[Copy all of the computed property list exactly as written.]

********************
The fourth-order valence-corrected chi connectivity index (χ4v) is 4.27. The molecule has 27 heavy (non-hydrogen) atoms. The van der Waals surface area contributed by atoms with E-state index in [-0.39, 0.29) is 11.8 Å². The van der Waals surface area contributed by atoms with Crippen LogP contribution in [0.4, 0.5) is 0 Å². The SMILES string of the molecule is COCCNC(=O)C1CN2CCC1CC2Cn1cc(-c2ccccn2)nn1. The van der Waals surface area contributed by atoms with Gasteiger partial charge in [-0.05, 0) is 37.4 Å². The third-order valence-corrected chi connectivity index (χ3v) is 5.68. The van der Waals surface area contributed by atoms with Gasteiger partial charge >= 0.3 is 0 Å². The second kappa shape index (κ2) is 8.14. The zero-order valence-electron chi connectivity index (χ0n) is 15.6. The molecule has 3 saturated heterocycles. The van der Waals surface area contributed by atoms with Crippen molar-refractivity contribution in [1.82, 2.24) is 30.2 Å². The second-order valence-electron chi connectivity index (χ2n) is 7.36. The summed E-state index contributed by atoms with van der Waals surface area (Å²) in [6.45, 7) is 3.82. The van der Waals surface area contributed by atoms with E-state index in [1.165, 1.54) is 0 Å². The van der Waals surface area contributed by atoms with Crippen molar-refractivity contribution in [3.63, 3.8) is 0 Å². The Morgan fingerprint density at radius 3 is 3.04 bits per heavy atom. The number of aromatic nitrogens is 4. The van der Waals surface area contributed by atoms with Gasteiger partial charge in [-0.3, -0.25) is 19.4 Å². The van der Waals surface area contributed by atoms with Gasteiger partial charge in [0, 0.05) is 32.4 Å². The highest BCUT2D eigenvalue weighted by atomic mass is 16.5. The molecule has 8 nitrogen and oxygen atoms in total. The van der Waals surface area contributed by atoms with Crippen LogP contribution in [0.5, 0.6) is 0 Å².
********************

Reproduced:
The fourth-order valence-corrected chi connectivity index (χ4v) is 4.27. The molecule has 27 heavy (non-hydrogen) atoms. The van der Waals surface area contributed by atoms with E-state index in [-0.39, 0.29) is 11.8 Å². The van der Waals surface area contributed by atoms with Crippen LogP contribution in [0.4, 0.5) is 0 Å². The SMILES string of the molecule is COCCNC(=O)C1CN2CCC1CC2Cn1cc(-c2ccccn2)nn1. The van der Waals surface area contributed by atoms with Gasteiger partial charge in [-0.05, 0) is 37.4 Å². The third-order valence-corrected chi connectivity index (χ3v) is 5.68. The van der Waals surface area contributed by atoms with Gasteiger partial charge >= 0.3 is 0 Å². The second kappa shape index (κ2) is 8.14. The zero-order valence-electron chi connectivity index (χ0n) is 15.6. The molecule has 3 saturated heterocycles. The van der Waals surface area contributed by atoms with Crippen molar-refractivity contribution in [1.82, 2.24) is 30.2 Å². The second-order valence-electron chi connectivity index (χ2n) is 7.36. The summed E-state index contributed by atoms with van der Waals surface area (Å²) in [6.45, 7) is 3.82. The van der Waals surface area contributed by atoms with E-state index in [1.165, 1.54) is 0 Å². The van der Waals surface area contributed by atoms with Crippen molar-refractivity contribution in [3.63, 3.8) is 0 Å². The Morgan fingerprint density at radius 3 is 3.04 bits per heavy atom. The number of aromatic nitrogens is 4. The van der Waals surface area contributed by atoms with Gasteiger partial charge in [-0.3, -0.25) is 19.4 Å². The van der Waals surface area contributed by atoms with Gasteiger partial charge in [0, 0.05) is 32.4 Å². The highest BCUT2D eigenvalue weighted by atomic mass is 16.5. The molecule has 8 nitrogen and oxygen atoms in total. The van der Waals surface area contributed by atoms with Crippen LogP contribution in [0.5, 0.6) is 0 Å².